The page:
Ayaan Hirsi Ali is a research fellow at the Hoover Institution. She was born in Mogadishu, Somalia in 1969. As a young child, she was subjected to female genital mutilation. As she grew up, she embraced Islam and strove to live as a devout Muslim. But she began to question aspects of her faith....
"There are times when silence becomes an accomplice to injustice." — Ayaan Hirsi Ali
[Subscription Required] He is married to Somali-born political activist and writer Ayaan Hirsi Ali. As a couple, they brim with trans-Atlantic intellectual star power. But only rarely do Ferguson and Hirsi Ali appear together in public.
The persecution of activists at home and war in Yemen show talk of reform is a charade.
Is dawa, the proselytising of Islam, a means by which Islamists profit from freedom of religion to subvert society? Aayan Hirsi Ali warns of its dangers.
A feminist takes an unblinking look at gender repression in the Muslim world.
During the Autumnal Equinox, Sept. 20-14, the following letter was sent to Rev. Steve Loy.
George and Amal Clooney, please reconsider your donation to SPLC. It may well do more harm than good.
We Must No Longer Turn A Blind Eye To Islamic Extremism But Instead Root Out Radicals Who Hate The West
Islamism is an ideology incompatible with the values of liberal societies.
Two opposing opinions go head to head.
Progress can never be made if we can't satirise Islam, says Maajid Nawaz.
The Sharia punishment for Muslims who drop their faith is death and the confiscation of their property. The reason why is curious.
Without a U.S. counterstrategy, the violent ideology will spread.
Standing up to political correctness and facing death threats, the Muslim apostate writers Ibn Warraq and Ayaan Hirsi Ali have honored our increasingly endangered Western heritage of free thought, which includes the right—indeed, the obligation—to subject religious dogma to criticism and reason.
Jihad is spreading violence -- and succeeding. "Of the last sixteen years," notes Ayaan Hirsi Ali in her new book, The Challenge of Dawa, "the worst year for terrorism was 2014, with ninety-three countries experiencing attacks and 32,765 people killed."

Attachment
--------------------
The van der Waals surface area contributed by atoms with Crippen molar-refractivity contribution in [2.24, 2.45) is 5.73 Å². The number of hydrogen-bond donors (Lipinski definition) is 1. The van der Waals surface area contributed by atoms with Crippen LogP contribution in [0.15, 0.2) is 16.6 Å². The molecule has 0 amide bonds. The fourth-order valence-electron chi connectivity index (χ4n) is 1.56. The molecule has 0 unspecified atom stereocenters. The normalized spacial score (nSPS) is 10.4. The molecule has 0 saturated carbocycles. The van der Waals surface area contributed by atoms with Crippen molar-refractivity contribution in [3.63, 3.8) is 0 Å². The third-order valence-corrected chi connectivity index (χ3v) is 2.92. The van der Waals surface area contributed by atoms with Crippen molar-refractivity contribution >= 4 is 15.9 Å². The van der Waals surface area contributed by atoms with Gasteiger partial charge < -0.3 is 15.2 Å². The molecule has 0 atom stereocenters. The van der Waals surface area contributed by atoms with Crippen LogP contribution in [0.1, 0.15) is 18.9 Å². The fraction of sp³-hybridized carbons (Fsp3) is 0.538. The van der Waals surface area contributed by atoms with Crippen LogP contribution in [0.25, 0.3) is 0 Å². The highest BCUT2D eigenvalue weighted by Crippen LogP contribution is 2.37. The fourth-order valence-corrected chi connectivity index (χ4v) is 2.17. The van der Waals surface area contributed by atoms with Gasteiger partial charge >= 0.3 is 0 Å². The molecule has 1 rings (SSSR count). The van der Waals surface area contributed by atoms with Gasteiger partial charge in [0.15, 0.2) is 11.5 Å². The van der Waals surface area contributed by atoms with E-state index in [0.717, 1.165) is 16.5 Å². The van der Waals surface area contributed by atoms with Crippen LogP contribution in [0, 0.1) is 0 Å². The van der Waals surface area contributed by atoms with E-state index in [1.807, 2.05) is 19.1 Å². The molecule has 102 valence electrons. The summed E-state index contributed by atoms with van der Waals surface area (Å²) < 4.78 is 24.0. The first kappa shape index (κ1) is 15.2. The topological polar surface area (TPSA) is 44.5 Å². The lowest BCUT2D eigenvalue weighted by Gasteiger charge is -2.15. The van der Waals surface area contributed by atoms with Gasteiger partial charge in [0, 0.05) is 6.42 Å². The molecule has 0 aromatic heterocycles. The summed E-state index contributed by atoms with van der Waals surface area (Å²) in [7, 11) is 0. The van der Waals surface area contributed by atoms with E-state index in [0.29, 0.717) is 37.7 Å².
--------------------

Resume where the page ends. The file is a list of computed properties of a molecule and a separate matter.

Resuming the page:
And as Somali-born author Ayaan Hirsi Ali, who is calling for a reform of Islam, points out: “As a moral and legal code, sharia law is among the most dehumanising, demeaning and degrading for women ever devised by man.”
Ayaan Hirsi Ali begins her commentary with these words: “I was a Muslim refugee once. I know what it’s like.” She was en route to Canada to consummate a marriage arranged against her will by her father. At the Frankfurt Airport, she fled to the Netherlands. There she learned Dutch and received a master’s degree in political science before coming to America.
“I was a Muslim refugee once,” Ayaan Hirsi Ali declared this week in her response to President Donald Trump’s travel ban. “I know what it’s like. I know what it’s like to fear rejection, deportation and the dangers that await you back home.”
Hoover Institution fellow Ayaan Hirsi Ali calls for decoupling political aims from the religion of Islam to combat growing radicalism. She also discusses counterterrorism strategy, which she argues should focus on battling the ideas that spread radicalism rather than the radicals themselves.
A frightening recent report: an estimated 200 million Muslim girls and women alive today have been forced to go through female genital mutilation; also frightening: in America and Europe most of the leaders of the feminist movement have remained all but silent amidst this horror. There have been, thankfully though, a few exceptions. The most notable of them has been Ayaan Hirsi Ali who has become the leading voice in the fight against this attack upon the body, heart and spirit of so many.